Gaye said: “There were 137 tribunals in 2018 and will be many more in 2019. All this money could be spent on our children’s education.”
Helen Kibble-White, from Kirk Langley, has a 15-year-old son called Ewan.
She has been “fighting” for an EHC Plan for her son for eight years – and he is now set to start his GCSEs.
Helen went to appeal and won.
She said: “I am shocked by the number of appeals, and the huge number lost by the council, the money they spend fighting these cases should be used where it is needed, supporting the children with SEND. I fear there are many children denied the help and assistance they are entitled to because their parents are unable to fight the biased unjust current system.”
In the past five years, parents have appealed 390 times against the county’s decision not to give the requested level of help to their children.
The county has won just 26 out of 390 – or 6.6 per cent.
The county council has refused to say how many ended up at a tribunal, run by a judge.
But it said that of the 130-odd appeals submitted last year, around half were settled without going to tribunal.
Figures supplied by the Department for Education estimate the cost of a SEND tribunal for the local authority and the family.
It says that its estimated cost for organising a tribunal is £2,380, and a further £4,100 for the local authority and £6,300 for the family.
If only half of appeals had gone to tribunal, the cost would have been an estimated £2.5 million (£800,000 to the council, £465,000 to the Department for Education and £1.23 million to the families).
A spokesperson for the county council said: “We work very hard with families to try to reach agreement with them about their child’s educational provision. If they wish to go to the SEND Tribunal we continue to work with them throughout this process and many cases do reach agreement before it concludes. Of all the cases that went to tribunal last year, 54% of those which had been completed by the time we carried out some analysis in January never reached tribunal as we reached agreement with the family beforehand, and in a further 10% of cases agreement was reached at the tribunal by way of a consent order, which means the case was neither won or lost by either party.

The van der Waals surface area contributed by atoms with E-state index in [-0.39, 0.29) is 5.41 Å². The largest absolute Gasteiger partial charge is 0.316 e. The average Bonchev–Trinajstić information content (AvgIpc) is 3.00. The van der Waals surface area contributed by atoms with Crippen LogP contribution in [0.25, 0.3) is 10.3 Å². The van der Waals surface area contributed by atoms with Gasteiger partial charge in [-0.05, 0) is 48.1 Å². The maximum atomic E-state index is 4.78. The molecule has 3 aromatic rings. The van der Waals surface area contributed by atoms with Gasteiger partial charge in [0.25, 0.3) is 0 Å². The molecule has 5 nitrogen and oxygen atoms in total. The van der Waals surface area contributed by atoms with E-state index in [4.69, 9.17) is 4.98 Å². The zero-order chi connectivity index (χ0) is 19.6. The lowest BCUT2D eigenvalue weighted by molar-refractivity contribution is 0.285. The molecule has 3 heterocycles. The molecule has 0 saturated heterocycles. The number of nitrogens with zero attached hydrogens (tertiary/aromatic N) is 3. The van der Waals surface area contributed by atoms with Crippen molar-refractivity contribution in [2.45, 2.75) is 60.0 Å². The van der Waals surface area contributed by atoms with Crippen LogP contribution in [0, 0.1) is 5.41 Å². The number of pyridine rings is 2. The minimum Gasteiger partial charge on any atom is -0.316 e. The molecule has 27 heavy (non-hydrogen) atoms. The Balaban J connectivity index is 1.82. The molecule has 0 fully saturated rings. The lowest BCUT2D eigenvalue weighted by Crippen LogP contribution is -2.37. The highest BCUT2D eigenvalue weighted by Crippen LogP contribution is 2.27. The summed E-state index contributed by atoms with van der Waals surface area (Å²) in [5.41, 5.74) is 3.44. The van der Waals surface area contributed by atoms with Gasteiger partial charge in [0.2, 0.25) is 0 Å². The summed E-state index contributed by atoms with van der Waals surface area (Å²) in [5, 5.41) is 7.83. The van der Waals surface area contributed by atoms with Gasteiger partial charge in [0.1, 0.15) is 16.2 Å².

“When a case goes to tribunal it is often related to a disagreement about the education placement the council has secured for the child and the authority has to carefully consider whether to agree to the family’s request for their child to attend another establishment or to stand by its original alternative decision, which it may feel is just as suitable for that particular child and offers the same and appropriate level of support.
“As the local education authority we have a duty to ensure we make the best use of taxpayers’ money in order to benefit all the children who need our support.
“Our position in Derbyshire reflects the national picture and the challenge many other councils are facing in what is one of our most sensitive and complex areas of work but we are committed to working with families to secure the best possible educational future for all our children.
“Meanwhile, in relation to the increase in appeals, we manage the situation as well as we can and constantly look to support staff and monitor their workloads.
“Our SEND team is extremely committed to getting the best outcome for the children they work with and staff are therefore always disappointed when families aren’t happy with decisions made with their children’s best interests at heart.
“The increase in appeals reflects the situation nationally, where more robust campaigning has resulted in a higher public profile for SEND issues across the country.
“In addition, the tribunal process changed in April last year which widened it out to include health and social care factors as well as educational elements under the Single Route of Redress, which increases the scope of appeals.
“Also, since 2014, Education, Health and Care Plans can, where appropriate, remain in place to support young people up to the age of 25 rather than 16 as they previously did.”
Late last year, the Local Democracy Reporting Service revealed that the county council was estimated to have spent hundreds of thousands of pounds fighting nearly 100 Special Educational Needs and Disabilities (SEND) tribunals in 2018.
The vast majority of those that had concluded at the time (68) had been lost by the county council – the authority had won just one.
At the time, the overall cost to taxpayers of these tribunals was an estimated £1.25 million – based on figures provided by the Department for Education.
Photo: Parent of a child with special educational needs, Sharon Davis (left), with Sharon Smith, teacher at Brampton Primary School in Chesterfield, stood outside County Hall in Matlock.